DRIVING to work in the morning often feels like steering through an obstacle course for Kenneth Xie.
Cyclists riding in groups, beating red lights or going against the flow of traffic are a part of the daily grind for the 30-year-old design engineer.
In a bid to highlight the chaotic cycling situation at Woodlands Crescent, where he lives, Mr Xie uploaded an edited 2½-minute video from his in-car camera unit, which captured what happened in 30 minutes.
It caught errant cyclists in action while he was on his way to work on Oct 23 from about 7.30am.
About 1½ minutes into the video, a cyclist can be seen stopping right in the middle of the road with a girl, who looked like she was wearing school uniform, riding pillion.
At one stage, numerous cyclists ignore the red light and swerve onto the next road.
At another, numerous cyclists ride across against traffic, which makes Mr Xie comment in the video: "I think they think this road belongs to their grandfather."
Asked why he put up the video, Mr Xie said: "I've seen these errant cyclists' negligence of the safety of other road users too often that I feel the issue needs to be highlighted."
Like him, those who live or work in the area are no strangers to such scenes.
Josh Kyaw Soe Naing, 39, an assistant manager at Fortune Supermarket, said that in his four months of working in the neighbourhood, he has seen many careless cyclists on his way to work.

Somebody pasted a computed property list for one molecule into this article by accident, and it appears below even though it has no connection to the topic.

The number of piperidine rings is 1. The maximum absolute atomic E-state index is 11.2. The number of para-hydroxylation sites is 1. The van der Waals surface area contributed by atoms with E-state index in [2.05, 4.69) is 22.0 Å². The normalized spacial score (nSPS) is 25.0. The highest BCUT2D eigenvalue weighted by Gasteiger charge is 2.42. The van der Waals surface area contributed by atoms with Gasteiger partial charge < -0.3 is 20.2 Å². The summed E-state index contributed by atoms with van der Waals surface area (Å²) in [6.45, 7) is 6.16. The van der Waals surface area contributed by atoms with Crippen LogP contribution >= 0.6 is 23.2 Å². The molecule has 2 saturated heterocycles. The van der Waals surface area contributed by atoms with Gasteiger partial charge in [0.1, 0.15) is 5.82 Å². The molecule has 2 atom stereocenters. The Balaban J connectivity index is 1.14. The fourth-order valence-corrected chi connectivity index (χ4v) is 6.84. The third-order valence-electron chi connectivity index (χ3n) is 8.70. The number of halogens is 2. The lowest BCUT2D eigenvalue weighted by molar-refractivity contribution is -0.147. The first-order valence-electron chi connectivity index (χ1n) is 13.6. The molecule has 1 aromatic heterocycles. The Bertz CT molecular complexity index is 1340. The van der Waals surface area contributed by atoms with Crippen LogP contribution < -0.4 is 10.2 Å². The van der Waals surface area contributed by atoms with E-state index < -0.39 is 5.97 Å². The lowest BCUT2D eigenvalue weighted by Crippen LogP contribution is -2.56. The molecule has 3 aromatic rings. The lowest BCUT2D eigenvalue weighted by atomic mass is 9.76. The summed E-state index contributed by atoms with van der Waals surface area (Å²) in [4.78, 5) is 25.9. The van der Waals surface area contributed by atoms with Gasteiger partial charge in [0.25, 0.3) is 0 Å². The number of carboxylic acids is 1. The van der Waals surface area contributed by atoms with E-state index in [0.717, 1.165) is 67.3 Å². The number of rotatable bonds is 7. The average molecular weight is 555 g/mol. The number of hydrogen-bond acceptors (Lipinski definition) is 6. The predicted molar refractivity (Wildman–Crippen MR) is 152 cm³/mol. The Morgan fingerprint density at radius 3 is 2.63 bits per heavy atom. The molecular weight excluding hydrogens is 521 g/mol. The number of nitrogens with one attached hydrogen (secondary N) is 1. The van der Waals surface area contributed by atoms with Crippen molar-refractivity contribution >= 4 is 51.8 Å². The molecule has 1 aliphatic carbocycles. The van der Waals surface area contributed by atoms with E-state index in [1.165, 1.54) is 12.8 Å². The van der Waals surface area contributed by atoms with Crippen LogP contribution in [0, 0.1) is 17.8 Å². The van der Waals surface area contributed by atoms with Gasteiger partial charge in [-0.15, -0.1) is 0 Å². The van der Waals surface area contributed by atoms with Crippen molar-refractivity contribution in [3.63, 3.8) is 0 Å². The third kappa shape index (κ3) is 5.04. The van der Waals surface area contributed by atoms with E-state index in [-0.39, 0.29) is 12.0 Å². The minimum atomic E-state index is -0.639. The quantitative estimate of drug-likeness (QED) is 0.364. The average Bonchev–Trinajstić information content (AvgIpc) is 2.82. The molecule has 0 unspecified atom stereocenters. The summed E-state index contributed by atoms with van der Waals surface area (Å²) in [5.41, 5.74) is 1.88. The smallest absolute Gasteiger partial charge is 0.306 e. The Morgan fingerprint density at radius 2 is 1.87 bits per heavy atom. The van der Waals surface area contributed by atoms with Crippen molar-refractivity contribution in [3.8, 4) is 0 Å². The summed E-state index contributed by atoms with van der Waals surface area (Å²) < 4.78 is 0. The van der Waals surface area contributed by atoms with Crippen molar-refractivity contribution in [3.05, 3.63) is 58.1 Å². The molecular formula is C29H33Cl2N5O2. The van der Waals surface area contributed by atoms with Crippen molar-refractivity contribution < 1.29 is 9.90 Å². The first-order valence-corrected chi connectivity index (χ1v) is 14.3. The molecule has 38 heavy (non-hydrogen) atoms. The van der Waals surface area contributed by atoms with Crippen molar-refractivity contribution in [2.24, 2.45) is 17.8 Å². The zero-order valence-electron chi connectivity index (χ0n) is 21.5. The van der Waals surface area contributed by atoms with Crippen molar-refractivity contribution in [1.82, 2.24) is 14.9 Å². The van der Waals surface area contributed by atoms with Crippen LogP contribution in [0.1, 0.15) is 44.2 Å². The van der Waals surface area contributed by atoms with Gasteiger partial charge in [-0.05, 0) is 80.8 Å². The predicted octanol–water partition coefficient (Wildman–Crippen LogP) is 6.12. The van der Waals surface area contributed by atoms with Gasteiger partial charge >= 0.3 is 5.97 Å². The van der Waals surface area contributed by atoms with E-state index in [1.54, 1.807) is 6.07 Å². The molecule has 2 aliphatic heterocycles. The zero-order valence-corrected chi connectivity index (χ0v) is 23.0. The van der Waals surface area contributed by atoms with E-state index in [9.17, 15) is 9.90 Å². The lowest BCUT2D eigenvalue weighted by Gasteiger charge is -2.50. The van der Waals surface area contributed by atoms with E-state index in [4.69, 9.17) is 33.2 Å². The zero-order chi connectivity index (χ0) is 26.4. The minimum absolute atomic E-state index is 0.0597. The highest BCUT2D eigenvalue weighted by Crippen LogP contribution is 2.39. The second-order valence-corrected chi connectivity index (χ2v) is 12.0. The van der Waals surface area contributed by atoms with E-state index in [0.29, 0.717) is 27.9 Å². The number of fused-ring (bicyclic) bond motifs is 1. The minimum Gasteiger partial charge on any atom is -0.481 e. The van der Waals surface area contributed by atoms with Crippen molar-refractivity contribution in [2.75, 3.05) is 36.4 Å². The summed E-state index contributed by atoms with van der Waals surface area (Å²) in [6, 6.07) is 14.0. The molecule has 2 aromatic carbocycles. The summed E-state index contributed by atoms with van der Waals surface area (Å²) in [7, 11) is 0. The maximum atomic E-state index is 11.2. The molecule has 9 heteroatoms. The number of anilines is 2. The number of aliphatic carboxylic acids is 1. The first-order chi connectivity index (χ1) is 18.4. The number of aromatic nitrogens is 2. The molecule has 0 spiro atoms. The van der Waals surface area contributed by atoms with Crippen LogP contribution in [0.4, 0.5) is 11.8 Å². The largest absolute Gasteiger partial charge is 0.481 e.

"I always see them in the morning. A lot of them seem to be rushing to work so I try to get out of their way," he said.
Admiralty Secondary School student Muhammad Ernaim Affandi, 15, agreed.
"When I'm on my way to school, I make sure I stay to the side of the walkway. Sometimes, they cycle in groups because I can hear a lot of bells ringing, and when that happens, I usually stop walking to let them pass," he said.
Errant cyclists are fast becoming Singapore's new breed of traffic offenders, said Steven Lim, president of the Safe Cycling Taskforce.
"These cyclists have the mentality that they are not motorists and that allows them to get away with traffic offences," Mr Lim, 48, said.
He added that even in accidents, these cyclists may feel that their actions will not cause any deaths.
Some of the cyclists who were flouting the law spoke to The New Paper, saying they felt it was safe to do so.
A woman who wanted to be known as Ms Lu, 24, said: "I think it is still quite safe because I keep a lookout for any oncoming cars before I cycle across the road."
The Chinese national, who works in the food industry, was one of those cycling in the middle of the road against traffic.
"People around here do it every morning and evening, so I follow suit," Ms Lu said, shrugging her shoulders, adding that she was not familiar with Singapore's road laws.
Baker Lin Fu Fan, 32, agreed that it was a common sight among those working in the industrial parks nearby.
"It shouldn't be a problem as long as the roads are clear. I have been doing this for 10 years but haven't had any accidents," said the Chinese national before cycling away.
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